Pattern Issues: Instructions are adequate, but not my preferred style of construction.  For example, you don’t under stitch the facing to the seam allowance.  Instead, you just topstitch the whole neckline.  Which is fine, but that step has you also topstitch around the zipper opening prior to the zipper being installed, which leads you to have to install the zipper while insanely carefully trying to topstitch over the line of stitching already there.  I probably made more work for myself by under stitching the neckline, then installing the zipper and just continuing on to topstitch around the neckline in one go.

Fabric Choice: Cute cupcake fabric that was on sale from Fort Worth Fabric Studio.  The actual name of the fabric is Love At First Bite by Color Bakery for Windham Fabrics.  Quilting cotton works fine for the shirt.

Finished Product: It’s a cute shirt.  I wish the neck was a little bit higher in front.  Sometimes the shirt has a tendency to sit forward a little more than it should, so that may be why the neckline looks lower than it should.

Little Zippy Top

Husband’s opinion: I like the exposed zipper, and the fabric.

Notes for future makes: I think I will go up a size in width, and at least one more size in length (to 5T for a little girl that wears 2T in ready to wear).  My daughter is pretty skinny, but likes to “help” put her clothes on by sticking her arms out straight in whatever direction that makes it impossible to get a woven shirt on, so I’m hoping a little extra width will help make dressing her a little bit easier.

Little Zippy Top

Final Thoughts: I had high hopes for this shirt being one that I go to again and again, but I’m not sure that I will.  It’s like when someone tells you a restaurant has the best hamburger they’ve ever had in their entire life… your hopes get high and no hamburger is going to live up to what you have built up in your head.  I had higher hopes for this pattern, so I think that’s why I’m a little disappointed.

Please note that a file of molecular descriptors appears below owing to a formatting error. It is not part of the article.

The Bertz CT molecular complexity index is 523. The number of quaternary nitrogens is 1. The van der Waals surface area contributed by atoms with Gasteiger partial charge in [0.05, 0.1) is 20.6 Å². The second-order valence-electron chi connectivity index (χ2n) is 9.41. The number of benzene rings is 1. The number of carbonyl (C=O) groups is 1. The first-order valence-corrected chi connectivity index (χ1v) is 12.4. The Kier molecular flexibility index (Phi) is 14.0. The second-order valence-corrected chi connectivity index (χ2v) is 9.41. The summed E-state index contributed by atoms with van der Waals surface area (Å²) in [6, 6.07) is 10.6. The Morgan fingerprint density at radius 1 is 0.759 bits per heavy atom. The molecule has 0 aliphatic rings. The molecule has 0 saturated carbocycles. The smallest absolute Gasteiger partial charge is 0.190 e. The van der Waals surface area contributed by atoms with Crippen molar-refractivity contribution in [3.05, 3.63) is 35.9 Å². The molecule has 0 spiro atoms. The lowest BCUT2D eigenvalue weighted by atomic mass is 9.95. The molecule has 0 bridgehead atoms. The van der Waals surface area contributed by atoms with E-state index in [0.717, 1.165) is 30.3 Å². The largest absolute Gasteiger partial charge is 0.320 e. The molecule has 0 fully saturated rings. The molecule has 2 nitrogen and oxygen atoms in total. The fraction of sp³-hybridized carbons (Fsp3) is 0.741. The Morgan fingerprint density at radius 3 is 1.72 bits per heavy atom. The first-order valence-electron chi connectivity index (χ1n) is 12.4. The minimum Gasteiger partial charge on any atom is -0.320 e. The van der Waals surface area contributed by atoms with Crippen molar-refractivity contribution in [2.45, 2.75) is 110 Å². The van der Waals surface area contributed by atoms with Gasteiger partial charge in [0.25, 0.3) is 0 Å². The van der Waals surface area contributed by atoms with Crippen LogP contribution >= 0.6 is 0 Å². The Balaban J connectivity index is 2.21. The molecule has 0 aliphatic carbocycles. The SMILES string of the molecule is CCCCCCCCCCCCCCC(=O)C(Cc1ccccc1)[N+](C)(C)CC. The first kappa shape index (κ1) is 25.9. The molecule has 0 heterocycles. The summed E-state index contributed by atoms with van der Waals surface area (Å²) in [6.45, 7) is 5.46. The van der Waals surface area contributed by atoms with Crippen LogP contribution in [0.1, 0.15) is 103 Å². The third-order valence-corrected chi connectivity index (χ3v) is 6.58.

I didn’t keep track of time, but it wasn’t quite as fast of a make as I was hoping.  Then again, if I made multiples, it would go faster.  Making sure the zipper is evenly installed takes longer than buttonholes and sleeves do for me.  I also don’t really like how the zipper is installed.  The zipper seemed to be annoying my daughter last night when we were sitting on the couch together.  I still like how little fabric it uses, so I may try it again just for that reason.

I guess for now, I’ll see how often I dress her in it before deciding if it’s a total win or bust.

Franklin Dress

I made the Franklin dress pattern for my daughter for Easter.  Unfortunately, it ended up being a little chilly, so almost all of the pictures of her that day are covered up by a sweater.  Then, I made her an Easter basket from the Fabric Basket Tutorial from Ellison Lane, which she also ended up not using because a bucket was provided at the Easter Egg Hunt.  Oh well!  She had a blast running around and picking up eggs, and that is what mattered.

Pattern: The Franklin Dress is the first dress pattern offered by the Brooklyn Pattern Company.

Franklin Dress

Pattern Description (from designer): A surprisingly simple dress with playful details and endless options. Whether romping in the dirt with frogs in her pockets or strolling across the Brooklyn Bridge, both mom and daughter will appreciate the versatility. A pleated yoke frames the face while gathered sleeves add a special touch. Go casual with a sweet polka dot cotton or dress it up with linen or silk.

Pattern Price: $12

Fabric Required: For 12 month size, it requires 1- 1.5 yards depending on width.

Amount of fabric used: I used 1 yard of 54″ wide fabric and did not have garment sewing usable scraps after.

Sizing: Includes sizes 6 months – 8 years.  I made size 2T.  Actual measurements are not included, which I am so used to using to decide what size to make that I was lost without it.

Franklin Dress

Alterations: I made the pattern as written.

Instructions: Instructions are good and there is also a sew-a-long for beginners or anyone who needs extra help.  Diagrams are included in the pattern.  My only issue is below.